Solicitors Disciplinary Tribunal

The Solicitors Disciplinary Tribunal consists of both solicitors and lay members appointed by the Master of the Rolls.

The SDT is empowered to make Rules about the procedure and practice to be followed in relation to the making, hearing and determination of applications and complaints, currently the Solicitors (Disciplinary Proceedings) Rules 2007 (“the Rules”).

The SDT may make appropriate practice directions consistent with the Rules and provide for cases to be determined by divisions or panels of two solicitors and one lay member.

Proceedings before the SDT are regulatory in nature and not criminal.

The SDT has been found to be an independent and impartial Tribunal for the purposes of Article 6 ECHR.

Upon the hearing of an application the SDT has the power, in relation to solicitors, to make such order as it thinks fit and any such order may in particular include the following;

  • the striking off the Roll of the name of the solicitor to whom the application or complaint relates,
  • the suspension of that solicitor from practising indefinitely or for a specified period,
  • the payment of a fine of an unlimited amount which shall be forfeit to Her Majesty,
  • the termination of a solicitors unspecified period of suspension from practice,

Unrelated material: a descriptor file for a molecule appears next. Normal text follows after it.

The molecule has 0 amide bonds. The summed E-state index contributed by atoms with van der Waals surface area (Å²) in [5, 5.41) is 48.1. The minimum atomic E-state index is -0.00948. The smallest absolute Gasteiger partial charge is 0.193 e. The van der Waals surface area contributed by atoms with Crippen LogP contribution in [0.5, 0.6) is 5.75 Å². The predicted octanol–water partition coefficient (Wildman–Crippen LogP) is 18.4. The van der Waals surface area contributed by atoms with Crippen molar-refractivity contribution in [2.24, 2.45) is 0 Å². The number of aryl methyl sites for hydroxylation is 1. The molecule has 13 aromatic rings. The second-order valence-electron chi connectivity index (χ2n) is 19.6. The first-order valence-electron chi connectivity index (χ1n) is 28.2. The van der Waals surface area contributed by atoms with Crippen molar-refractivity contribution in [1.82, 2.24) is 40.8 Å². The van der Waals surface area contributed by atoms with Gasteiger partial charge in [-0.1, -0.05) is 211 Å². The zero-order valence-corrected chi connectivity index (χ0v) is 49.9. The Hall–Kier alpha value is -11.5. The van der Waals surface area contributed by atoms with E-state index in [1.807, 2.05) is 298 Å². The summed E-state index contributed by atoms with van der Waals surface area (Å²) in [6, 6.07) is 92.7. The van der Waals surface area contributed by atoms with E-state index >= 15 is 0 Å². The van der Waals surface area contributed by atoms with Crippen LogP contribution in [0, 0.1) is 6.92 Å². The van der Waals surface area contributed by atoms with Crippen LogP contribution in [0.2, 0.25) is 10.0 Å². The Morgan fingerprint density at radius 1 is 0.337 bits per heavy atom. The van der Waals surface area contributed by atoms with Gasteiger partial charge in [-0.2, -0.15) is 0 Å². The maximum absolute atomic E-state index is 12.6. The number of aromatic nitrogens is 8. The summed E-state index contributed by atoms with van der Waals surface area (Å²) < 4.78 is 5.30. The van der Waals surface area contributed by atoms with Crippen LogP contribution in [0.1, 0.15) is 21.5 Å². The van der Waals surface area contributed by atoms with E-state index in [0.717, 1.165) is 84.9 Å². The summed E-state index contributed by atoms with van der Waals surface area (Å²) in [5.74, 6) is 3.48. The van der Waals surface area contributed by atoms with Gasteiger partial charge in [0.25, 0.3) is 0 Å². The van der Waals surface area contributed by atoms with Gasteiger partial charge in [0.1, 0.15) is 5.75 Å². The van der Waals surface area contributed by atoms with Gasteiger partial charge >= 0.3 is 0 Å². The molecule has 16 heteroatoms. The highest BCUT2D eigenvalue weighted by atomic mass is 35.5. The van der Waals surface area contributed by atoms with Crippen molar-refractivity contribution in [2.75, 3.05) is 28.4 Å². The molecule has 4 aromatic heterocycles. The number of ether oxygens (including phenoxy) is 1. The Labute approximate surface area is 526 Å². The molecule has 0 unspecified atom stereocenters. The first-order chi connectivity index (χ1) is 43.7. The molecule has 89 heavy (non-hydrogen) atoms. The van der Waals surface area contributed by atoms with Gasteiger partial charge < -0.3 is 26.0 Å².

• the restoration to the Roll of the name of a former solicitor whose name had been struck off the Roll and to whom the application relates, and
  • the payment by any party of costs or a contribution toward the costs in such amount as the Tribunal may consider reasonable.

Following a referral to the SDT by the SRA proceedings will be drafted by either an in house advocate in the Legal Department of the SRA or an external solicitor instructed by the SRA to prosecute cases.

The person commencing the proceedings whether in house or external is known as the Applicant.

The Applicant will prepare the originating process which is known as the Rule 5 Statement (arising from Rule 5 of the 2007 Rules).

The Rule 5 Statement sets out the allegations and facts relied upon against the solicitor who is termed the Respondent.

Following the Rule 5 Statement and supporting documents being lodged with the SDT, the papers are initially considered by a solicitor member of the Tribunal who certifies whether a “case to answer” is made out against the Respondent.